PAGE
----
"Who wants to sacrifice prawns and chorizo for sliced octopus’ legs, when you can have both?"
With a décor that faithfully recreates the mood of southern Spain and North Africa, Kazbar was the first establishment to really bring in authentic, tapas-style dining to Oxford in earnest, and still remains essentially unopposed. “Small plates” may be all the rage in restaurants today, but I can’t think of anywhere else with an OX postcode to really do this style of cuisine justice.
The last time I ventured in through Kazbar’s dramatic, gnarled wood front door was in the height of summer, when it’s impossible not to enjoy yourself with nothing more than a cold Estrella and some good company. On a drizzly March evening, you have to try a little harder, but burrow as deep as possible into the enclaves and you forget what time of day it is, never mind the weather.
So, where to start? Whilst you’re spending the obligatory two hours arguing over which tapas to share, keep the hunger at bay with some of Kazbar’s fresh tapenade and baba ganoush – the former is coarsely blended and packed to the rafters with heady garlic and tomato flavour, and the latter is smooth and moreish with the subtle hint of sesame. A fine start.
Now – a word of warning. As you make your orders from the main menu, it’s far too easy to become lost in indecision and just order every type of dish imaginable. Who wants to sacrifice prawns and chorizo for sliced octopus’ legs, when you can have both? Still, as the tapas start at £3.25 and never reach higher than £6.50, you’d have to have a serious appetite before becoming worried about your expenditure. The seafood is perfectly nice but it’s the land-based animals that shine the brightest – pork cheeks in Mayador cider shine with a fresh apple bite that permeates through the impossibly tender flesh. Chicken wings fall off the bone and come dripping with a fiery lemon and honey marinade, and merguez sausage is exemplary, with just the right level of spice and generously served to boot. A wide selection of grilled and roasted veg, alongside Manchego and potato variations, rounds off proceedings nicely, and if you can manage it, the quince cheesecake is marvellous – enough tart sourness to stop the fluffy cream cheese base from becoming sickly.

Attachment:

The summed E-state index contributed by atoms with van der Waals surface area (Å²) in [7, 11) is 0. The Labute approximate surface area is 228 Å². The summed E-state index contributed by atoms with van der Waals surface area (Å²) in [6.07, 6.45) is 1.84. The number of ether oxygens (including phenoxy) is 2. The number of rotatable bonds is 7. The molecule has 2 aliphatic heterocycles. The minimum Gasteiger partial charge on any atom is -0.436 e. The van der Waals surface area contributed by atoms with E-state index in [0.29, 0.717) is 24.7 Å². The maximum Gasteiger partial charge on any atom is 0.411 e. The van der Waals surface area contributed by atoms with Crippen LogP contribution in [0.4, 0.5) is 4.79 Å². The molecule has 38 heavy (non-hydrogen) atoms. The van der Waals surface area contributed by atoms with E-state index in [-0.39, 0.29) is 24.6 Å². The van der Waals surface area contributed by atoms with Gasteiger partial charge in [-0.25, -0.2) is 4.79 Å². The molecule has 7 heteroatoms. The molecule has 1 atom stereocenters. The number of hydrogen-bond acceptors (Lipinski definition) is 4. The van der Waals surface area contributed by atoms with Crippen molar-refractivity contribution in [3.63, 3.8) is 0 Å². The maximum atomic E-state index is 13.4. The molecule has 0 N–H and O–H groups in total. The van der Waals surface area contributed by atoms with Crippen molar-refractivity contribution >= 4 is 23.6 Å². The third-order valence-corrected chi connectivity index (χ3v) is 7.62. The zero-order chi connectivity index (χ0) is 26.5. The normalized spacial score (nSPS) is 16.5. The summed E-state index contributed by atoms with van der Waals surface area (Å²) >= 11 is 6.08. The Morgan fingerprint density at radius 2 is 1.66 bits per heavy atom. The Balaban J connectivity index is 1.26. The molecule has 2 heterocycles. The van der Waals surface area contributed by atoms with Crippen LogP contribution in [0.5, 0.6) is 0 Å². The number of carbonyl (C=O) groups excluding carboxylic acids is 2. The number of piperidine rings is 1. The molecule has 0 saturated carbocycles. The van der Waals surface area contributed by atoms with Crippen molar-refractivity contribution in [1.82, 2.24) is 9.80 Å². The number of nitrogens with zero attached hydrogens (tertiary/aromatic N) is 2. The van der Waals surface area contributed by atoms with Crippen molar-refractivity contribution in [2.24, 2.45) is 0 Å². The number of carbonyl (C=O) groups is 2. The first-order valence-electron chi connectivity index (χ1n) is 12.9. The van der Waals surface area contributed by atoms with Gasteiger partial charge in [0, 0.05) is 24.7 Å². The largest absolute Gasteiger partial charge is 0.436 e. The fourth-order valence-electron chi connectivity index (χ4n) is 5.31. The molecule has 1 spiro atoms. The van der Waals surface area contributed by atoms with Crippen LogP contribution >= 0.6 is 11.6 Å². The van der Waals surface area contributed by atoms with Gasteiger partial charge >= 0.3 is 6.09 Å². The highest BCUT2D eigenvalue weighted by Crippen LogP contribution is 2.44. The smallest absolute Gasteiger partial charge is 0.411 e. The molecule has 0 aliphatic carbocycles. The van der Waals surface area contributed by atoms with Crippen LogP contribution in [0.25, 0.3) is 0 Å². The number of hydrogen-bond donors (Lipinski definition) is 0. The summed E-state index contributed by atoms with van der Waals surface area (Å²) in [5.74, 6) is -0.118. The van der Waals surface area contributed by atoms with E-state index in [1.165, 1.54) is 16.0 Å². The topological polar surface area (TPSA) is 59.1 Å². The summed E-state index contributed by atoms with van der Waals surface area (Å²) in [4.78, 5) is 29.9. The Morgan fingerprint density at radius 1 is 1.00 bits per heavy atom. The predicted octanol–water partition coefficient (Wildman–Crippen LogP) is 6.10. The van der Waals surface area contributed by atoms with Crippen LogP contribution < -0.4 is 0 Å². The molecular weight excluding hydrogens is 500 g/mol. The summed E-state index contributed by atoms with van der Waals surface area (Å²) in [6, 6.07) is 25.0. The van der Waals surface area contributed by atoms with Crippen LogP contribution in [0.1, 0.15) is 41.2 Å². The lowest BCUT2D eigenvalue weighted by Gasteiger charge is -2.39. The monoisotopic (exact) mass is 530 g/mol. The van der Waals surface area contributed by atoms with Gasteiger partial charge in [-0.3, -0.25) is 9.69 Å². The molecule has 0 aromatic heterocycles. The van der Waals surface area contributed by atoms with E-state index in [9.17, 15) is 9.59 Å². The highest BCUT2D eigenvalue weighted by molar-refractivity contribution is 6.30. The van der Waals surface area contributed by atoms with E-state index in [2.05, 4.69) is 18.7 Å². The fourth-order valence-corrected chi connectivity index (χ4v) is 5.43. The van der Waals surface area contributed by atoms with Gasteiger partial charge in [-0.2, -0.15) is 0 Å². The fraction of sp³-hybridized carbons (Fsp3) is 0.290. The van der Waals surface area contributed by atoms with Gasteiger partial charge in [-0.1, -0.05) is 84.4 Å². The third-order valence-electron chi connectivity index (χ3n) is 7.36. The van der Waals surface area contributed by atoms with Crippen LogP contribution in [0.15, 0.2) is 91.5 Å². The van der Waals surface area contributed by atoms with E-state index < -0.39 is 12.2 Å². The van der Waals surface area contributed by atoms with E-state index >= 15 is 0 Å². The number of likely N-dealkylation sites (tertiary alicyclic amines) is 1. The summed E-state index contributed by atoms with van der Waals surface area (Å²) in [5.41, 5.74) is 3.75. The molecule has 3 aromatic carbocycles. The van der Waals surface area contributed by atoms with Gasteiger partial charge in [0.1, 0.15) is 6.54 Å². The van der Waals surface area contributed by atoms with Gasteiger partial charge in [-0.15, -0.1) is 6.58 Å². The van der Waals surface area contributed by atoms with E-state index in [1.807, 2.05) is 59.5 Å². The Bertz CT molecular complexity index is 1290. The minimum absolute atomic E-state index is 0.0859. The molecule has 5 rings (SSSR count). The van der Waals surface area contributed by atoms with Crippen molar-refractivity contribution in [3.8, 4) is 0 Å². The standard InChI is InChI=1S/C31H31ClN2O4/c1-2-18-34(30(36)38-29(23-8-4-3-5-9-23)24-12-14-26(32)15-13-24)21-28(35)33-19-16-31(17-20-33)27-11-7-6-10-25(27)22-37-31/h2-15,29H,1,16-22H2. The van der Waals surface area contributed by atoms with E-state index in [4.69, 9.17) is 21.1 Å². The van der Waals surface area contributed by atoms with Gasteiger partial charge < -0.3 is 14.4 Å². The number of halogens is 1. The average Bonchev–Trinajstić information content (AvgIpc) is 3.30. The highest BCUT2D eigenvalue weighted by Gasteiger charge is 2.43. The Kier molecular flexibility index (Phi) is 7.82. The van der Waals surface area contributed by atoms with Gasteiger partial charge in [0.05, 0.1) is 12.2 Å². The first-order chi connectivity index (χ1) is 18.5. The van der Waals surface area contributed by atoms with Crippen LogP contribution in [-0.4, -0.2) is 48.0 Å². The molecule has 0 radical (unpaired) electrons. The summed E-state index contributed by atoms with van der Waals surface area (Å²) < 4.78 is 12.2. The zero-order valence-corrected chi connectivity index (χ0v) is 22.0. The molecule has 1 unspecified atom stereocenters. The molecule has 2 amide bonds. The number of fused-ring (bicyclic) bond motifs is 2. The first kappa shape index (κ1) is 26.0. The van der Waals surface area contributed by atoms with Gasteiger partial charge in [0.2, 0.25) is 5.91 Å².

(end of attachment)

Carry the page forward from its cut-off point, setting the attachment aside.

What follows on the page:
Perhaps the greatest asset in Kazbar’s arsenal is their staff – much like at sister establishments Café Coco and Café Tarifa, each waiter and bartender appears fluent in good service, warm without being overbearing and knowledgeable without being fussy. The atmosphere on my visit remained convivial, despite inclement weather, which might be the best reason of all to visit Kazbar: sheer escapism. Come rain or shine, the place hasn’t slipped for 16 years – long may it continue.